to grateful exclamation. The start of this new arc, “The Debt”, is a good place for new readers to jump on. Reviews have been ecstatic, especially over the NY scenes in #6, though not a single critic has neglected to bewail Archaia’s lateness in delivering what seems their best-loved translated title. Nor am I privy to what editorial congestion held up timely publication–but it wasn’t this translator! Writer Matz provided Archaia with his own translations of his work, which they asked me to brush up. Working on this series has been a crash course in concise dialogue. The other two Archaia series I work on, Okko and The Secret History, the former with its flourishes of formal diction, and the latter with its historical freight, both allow more leeway in narration than the clipped tone of The Killer. The rule of thumb that English is 15% more concise than French does not apply to slang (and in my experience applies more to the formal French of nonfiction and newspapers than to the literary idiolects authors invent to express largely personal concepts). Read the rest of this entry »





Friday Night at Rocketship

20 10 2007

Continuing the series of places-I’m-already-back-from-but-forgot-to-mention-I-was-going begun with last weekend’s SPX, let me tell you about this party I went to Friday…

The launch party for the AWESOME anthology from ISR and Evil Twin was last night. I got a ride over from Jersey with Mark Smylie. We got a late start, even skipping dinner—I was late to Archaia from the PATH and Mark was wrapping up work—then idled predictably away where citybound Friday night traffic had plugged up the approach to the Holland Tunnel. When we got to Brooklyn, rain was still dripping from awnings where people huddled with their upturned collars, blinking in irritation, wet hair clinging to their skin.

I hadn’t been to this store for a year and a half, during which time the landlord had walled in what I remembered as a back patio, caged in chain link like a city schoolyard, where, in one corner of pitted concrete, a table of beer in plastic cups stood crookedly. The going explanation among disgruntled cartoonists was that neighbors had complained of the noise, which bare sheetrock walls, daubed here and there with white paint, now contained and amplified, so that the room echoed like a cheap venue from the early days of punk. High on the right, a few dusty cinderblocks peered from a ragged gap; above the only sofa, someone had hung the string of jalapeno-shaped lights that once adorned the chain link, tangled like a festive vine, but here did little either to spice up the new atmosphere or to bring back the old. There was still a drinks table in one corner: no longer aslant, but on a cement floor smooth as a garage’s. From behind the girl seated there, the kind of Frosty the Snowman you find on Christmas lawns lent its glow to the bottle of Pinot Grigio, though the reds filed beside remained opaque. I stuffed a dollar in the glass pitcher of tips, and she handed me a clear, hard tumbler of wine. Mr. Phil walked up to me with a Sharpie, proffering a name tag. In white, across a light blue strip on top, it proclaimed: I’m AWESOME. Read the rest of this entry »





Roundup

17 10 2007
  • The AWESOME anthology is getting nods, shout-outs, and a few reviews, the Flight blog, the Top Shelf SPX roundup. Reviews—one negative aside—have not mentioned “We Are Not Alone” yet, so I will chime in with a “GB, you did a f****n’ fantastic job!!!” The book ships today, Wednesday October 17th, so get your local comic shop to order you a copy, or just buy it yerself!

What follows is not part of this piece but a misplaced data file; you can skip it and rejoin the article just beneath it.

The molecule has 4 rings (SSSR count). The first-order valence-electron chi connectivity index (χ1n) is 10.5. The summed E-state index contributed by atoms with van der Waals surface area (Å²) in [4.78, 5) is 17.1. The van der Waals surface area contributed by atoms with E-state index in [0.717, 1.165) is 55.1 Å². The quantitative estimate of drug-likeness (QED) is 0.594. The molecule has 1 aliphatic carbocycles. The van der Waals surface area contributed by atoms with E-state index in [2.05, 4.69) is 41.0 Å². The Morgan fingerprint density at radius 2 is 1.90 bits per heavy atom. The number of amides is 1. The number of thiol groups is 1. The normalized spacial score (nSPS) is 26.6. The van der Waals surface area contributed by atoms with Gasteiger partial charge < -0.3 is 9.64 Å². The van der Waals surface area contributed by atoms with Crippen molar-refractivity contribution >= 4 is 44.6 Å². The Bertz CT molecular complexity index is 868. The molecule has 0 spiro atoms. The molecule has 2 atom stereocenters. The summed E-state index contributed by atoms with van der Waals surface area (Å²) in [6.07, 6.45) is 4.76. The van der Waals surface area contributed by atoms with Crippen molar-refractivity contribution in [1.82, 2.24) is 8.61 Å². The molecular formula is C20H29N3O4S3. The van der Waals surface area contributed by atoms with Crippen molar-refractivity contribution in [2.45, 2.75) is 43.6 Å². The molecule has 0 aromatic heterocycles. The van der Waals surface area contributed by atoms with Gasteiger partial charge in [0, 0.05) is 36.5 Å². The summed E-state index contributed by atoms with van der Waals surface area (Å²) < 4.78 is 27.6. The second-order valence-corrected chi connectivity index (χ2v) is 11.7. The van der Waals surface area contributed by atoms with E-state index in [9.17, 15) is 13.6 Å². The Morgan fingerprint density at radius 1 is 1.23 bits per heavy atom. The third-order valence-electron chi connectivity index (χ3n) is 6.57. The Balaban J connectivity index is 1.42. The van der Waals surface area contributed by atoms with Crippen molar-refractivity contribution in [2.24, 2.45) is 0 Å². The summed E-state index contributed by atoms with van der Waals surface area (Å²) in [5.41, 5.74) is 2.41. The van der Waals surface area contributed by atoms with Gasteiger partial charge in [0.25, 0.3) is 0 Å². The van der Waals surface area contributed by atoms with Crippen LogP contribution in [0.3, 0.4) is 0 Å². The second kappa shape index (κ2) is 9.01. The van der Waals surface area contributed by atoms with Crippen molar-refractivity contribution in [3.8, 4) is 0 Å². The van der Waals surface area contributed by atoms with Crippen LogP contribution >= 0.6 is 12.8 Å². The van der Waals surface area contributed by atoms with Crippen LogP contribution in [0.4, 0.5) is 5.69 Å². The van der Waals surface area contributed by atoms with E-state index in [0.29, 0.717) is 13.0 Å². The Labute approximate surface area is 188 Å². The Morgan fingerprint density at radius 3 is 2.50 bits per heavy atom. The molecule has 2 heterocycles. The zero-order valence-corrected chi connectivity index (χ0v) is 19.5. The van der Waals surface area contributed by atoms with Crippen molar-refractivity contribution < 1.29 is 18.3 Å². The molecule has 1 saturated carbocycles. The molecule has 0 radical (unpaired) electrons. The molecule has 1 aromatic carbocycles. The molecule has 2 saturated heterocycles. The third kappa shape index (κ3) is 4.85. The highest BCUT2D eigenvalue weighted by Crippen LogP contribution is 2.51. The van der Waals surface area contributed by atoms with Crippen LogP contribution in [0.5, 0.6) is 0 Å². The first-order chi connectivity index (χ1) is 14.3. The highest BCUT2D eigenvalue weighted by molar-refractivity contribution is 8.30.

AWESOME at Midtown Comics

Have I not plugged this book enough yet? If not, how could you resist publishers like these?

Ryan Dunlavey and Fred Van Lente of Evil Twin Comics, courtesy of Jamie Tanner’s flickr Charlito of Indie Spinner Rack, courtesy of Jamie Tanner’s flickr

  • Mark Woods posts a link to the Châteaureynaud story, “A Life on Paper”, at AGNI Online.
  • Sam “Golden Rule” Jones links to Jean-Philippe Toussaint’s “Cap Corse”.

Many thanks!





Post SPX

14 10 2007

I have a new idea for my blog: instead of promoting upcoming events, which I never seem to get around to doing in time, whether because I don’t know what to say, or feel self-conscious about self-promoting, or harbor a secret resentment of deadlines and derive a dark joy from failing them, I’ll blog about events after they happened, and hopefully make you wish you’d been there.

This is the feeling I get, anyway, when I read other people’s blogs and find out about happenings I was stupid to have missed, shindigs I can kick myself for not having dragged myself to, or clambakes to which I wasn’t even invited but would very much like to have been a part of.

This plays to my natural nostalgic impulses: for someone so fundamentally wistful, memory is a constant component of daily perception, and instead of past, present, and future, time might better be divided for me into regret, disappointment, and anticipation.

The obvious downside to this is you’ll never know where I’m going to be. But how many people does that matter to, anyway?

I was, for example, at SPX. My first, and a fun time. Ha-hah! Bet you didn’t know that, did you? The AWESOME! anthology, which features the story that the header image above is taken from, debuted there.

Courtesy of Fred Van Lente and the ISR Forums Read the rest of this entry »





Sardine Emergency

10 10 2007

I’m not sure how I feel about this. I hope that doesn’t make me sound a grouch. It’s a mean cutlass, though. And it’s proof positive Sardine is being read, to say the least.

I’d wrapped the next Sardine, on which Guibert flies solo (no Sfar), a few weeks ago. Always a pleasure to see what puns can be smuggled across the language border. Got called in today for an emergency on-site translation of a last-second substitute story. This is about as exciting as the profession gets, folksfrantic editors and a sense of mission! Felt grateful I wasn’t halfway around the worldjust in Jersey. On the way into Manhattan, the train stalled twenty minutes for a drawbridge. This was a first. All around me, people shuffled papers, shifted briefcases, sighed, texted, left messages, ruffled their hair so they’d arrive, I suppose, looking frustrated in explanation for their lateness. Across the aisle, a girl bet her grandfather that the Amtrak stopped beside us would get to go first.

“See, I told you,” she said when it pulled away. I shared a smile with the old man.

Money makes the world go round. Read the rest of this entry »